This week, on a very gray and slushy Monday in Massachusetts, I went with my husband to an appointment where he received a Vivitrol shot. Vivitrol is an injectable form of a medication called naltrexone. It lasts for 30 days.
Naltrexone (Vivitrol) is a newer medication available for treatment of opiate and alcohol addiction. It is not addictive and is a non-opioid medication, unlike methadone and suboxone. It works as an opioid antagonist by blocking opioids from acting on the receptors in the brain. It binds to the opioid receptors and blocks the effects of opioids, making it impossible to get high with naltrexone in your system, which can help with preventing relapse. It also reduces drug cravings. This opioid antagonist is also used for treating alcoholism. Although not completely understood, it is believed that naltrexone decreases the pleasurable effects of alcohol by blocking the release of endorphins caused by drinking.
Some other positives about naltrexone include that there’s no risk of abuse, addiction, or overdose, and so it has no street value. Some risks include: while it prevents one from getting high, overdose from opioids can still occur and there is a risk of liver toxicity, especially for opiate addicts that suffer from hepatitis C.
The first time we learned about naltrexone and Vivitrol was in San Diego. At the time my husband was in therapy for his addiction. He had refused rehab, saying he couldn’t take a leave from work and that he could beat the demon in therapy. I didn’t know s$@& and I was living in a half state of denial and half state of ignorance. So I accepted therapy as an alternative to rehab. Anyway, during his time in therapy he was diagnosed with bipolar. Turned out that was not the appropriate diagnosis and his manic and depressive behavior was a manifestation of speed balling. He had us all fooled; me, the psychologist, and the psychiatrist, all the while riding the destructive suboxone train. Saving the subs for a rainy day, keeping them as back up in case he ran out of H, and trading them on the street. Cycling through opiates, held deep deep in the grips of addiction. This doesn’t mean I’m saying suboxone is a bad alternative for someone else. I’m just saying it didn’t work for my husband.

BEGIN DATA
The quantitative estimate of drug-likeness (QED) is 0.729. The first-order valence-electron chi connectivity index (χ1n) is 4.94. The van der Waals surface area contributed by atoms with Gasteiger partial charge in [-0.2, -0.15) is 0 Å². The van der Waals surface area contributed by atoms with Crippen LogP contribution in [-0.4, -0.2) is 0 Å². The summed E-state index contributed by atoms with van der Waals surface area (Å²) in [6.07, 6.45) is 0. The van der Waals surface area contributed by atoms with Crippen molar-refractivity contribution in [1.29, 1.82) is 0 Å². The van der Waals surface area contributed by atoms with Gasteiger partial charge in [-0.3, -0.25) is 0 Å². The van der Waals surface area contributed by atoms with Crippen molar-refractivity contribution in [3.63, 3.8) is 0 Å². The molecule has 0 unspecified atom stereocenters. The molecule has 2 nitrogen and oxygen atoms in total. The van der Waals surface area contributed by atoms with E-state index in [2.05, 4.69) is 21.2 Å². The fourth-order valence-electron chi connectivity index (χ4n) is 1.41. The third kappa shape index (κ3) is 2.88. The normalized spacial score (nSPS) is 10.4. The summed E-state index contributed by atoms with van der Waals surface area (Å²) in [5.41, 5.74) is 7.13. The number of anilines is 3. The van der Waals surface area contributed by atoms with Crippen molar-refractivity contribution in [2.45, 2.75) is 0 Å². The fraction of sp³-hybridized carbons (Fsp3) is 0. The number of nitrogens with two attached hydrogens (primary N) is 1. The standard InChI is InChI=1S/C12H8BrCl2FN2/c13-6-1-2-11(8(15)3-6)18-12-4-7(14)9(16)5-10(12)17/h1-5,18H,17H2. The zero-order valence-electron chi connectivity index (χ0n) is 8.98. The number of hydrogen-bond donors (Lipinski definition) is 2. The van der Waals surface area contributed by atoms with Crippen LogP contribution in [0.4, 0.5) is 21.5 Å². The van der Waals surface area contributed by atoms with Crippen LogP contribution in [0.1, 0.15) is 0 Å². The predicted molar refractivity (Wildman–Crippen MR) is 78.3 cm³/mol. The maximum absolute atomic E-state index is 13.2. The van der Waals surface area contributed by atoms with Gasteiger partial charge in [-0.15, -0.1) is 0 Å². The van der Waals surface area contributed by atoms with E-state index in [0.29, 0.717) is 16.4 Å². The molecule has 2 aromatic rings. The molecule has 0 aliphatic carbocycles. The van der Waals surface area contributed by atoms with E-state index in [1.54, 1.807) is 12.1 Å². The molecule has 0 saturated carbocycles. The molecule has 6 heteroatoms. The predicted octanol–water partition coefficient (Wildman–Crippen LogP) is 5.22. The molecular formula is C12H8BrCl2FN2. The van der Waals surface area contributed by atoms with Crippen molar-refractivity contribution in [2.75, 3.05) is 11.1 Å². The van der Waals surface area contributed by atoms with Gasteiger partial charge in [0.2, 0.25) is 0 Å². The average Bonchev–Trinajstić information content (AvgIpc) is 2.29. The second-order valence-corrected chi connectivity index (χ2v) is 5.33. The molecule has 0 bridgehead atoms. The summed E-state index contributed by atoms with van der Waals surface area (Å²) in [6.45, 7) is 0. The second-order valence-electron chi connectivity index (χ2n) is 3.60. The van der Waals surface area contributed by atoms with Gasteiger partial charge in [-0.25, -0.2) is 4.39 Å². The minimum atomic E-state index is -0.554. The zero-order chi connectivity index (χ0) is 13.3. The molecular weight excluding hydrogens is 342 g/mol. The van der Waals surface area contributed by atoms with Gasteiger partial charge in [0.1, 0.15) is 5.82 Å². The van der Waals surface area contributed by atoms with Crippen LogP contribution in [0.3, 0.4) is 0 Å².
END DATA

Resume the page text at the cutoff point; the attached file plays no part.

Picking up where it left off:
I actually just found out he detoxed off of dope with suboxone on our 3,000 mile drive cross country from CA to MA, driving a 16 foot truck with all of our stuff, towing our car, and our 2 cats and chihuahua. Yeah we were a freaking traveling circus. Wow what a s#%@ show. I thought the first 2 days seemed a bit rough for him…denial is a powerful force.
So back to the Vivitrol shot. He received it at a local facility called HKD. Before rehab he had made about 5 appointments with them, but only made it to one. This was after his inpatient stay in a dual diagnosis unit for about a week over the summer. They released him with naltrexone pills, and a referral to HKD. He managed to get close enough to have the Vivitrol ordered and delivered. The medication had to be specially delivered from a pharmacy in Florida. It was delivered about 4 months ago. When he returned from rehab, we worried that they hadn’t held it for him. But they did. The young woman who administered the shot told us it had been sitting on the bottom of the fridge. She said, smiling, “I knew you would be back”. My eyes dampened with tears, her words like perfectly wrapped blessings, gifts of hope and nonjudgment. Here was someone else who believed in my husband. Someone who was there to help, even after the missed appointments and the no-shows.
Here’s what addicts and their families need to hear from professionals: “you didn’t make it 10 times, but that’s okay because you made it the 11th, I will be here when you get up, no matter what happened before that, I believe in you, I’m not giving up on you.”
On the car ride home after the shot, my husband told me that before rehab he had always had the intention to make it there, but just couldn’t stay clean long enough. It doesn’t matter now, he was meant to go away to rehab. “Everything happens for a reason”, my husband told me. Before he wasn’t ready; he needed a real treatment program, more clean days, time off the street, real clean time to work on himself, and an opportunity to start working the steps. He was meant to take that path to recovery.
Rehab has given him a real shot at recovery and sobriety. Vivitrol is also giving him a “shot” at staying sober while he re-enters the real world, works the steps, and continues with counseling and therapy. We call it his safety net. My husband states that since he’s been taking naltrexone, starting it in rehab, and now with the shot, his cravings are minimal. He describes them as thoughts that he can manage and control. Thoughts he can work through and that always end in the same conclusion: “getting high isn’t worth it, I want to be clean and sober.” Is it naltrexone? Yes. Is it meetings? Yes. Is it treatment? Yes.
I can’t begin to tell you how many times he lied about the Vivitrol shot. How many appointments “they canceled”, how many he “rescheduled “, how the medicine “wasn’t shipped yet,” how they were “waiting for drug test results”. The knot in my throat rises and bulges, cutting off my airway, as I revisit the devastation I felt every time he lied, the dead look in his eyes, me fearing for his life, not wondering if, but when, I would have to use the Narcan stashed in the drawer. This time, getting the shot was seamless: appointment, drug test, shot, schedule next appointment. It’s amazing how much easier these things are in sobriety.
On Monday my husband had 63 days sober. I watched him get the Vivitrol shot. After that he went to a meeting. I wrote and went to the gym. I feel like we finally have a shot at life together.
Some info about Naltrexone and Vivitrol: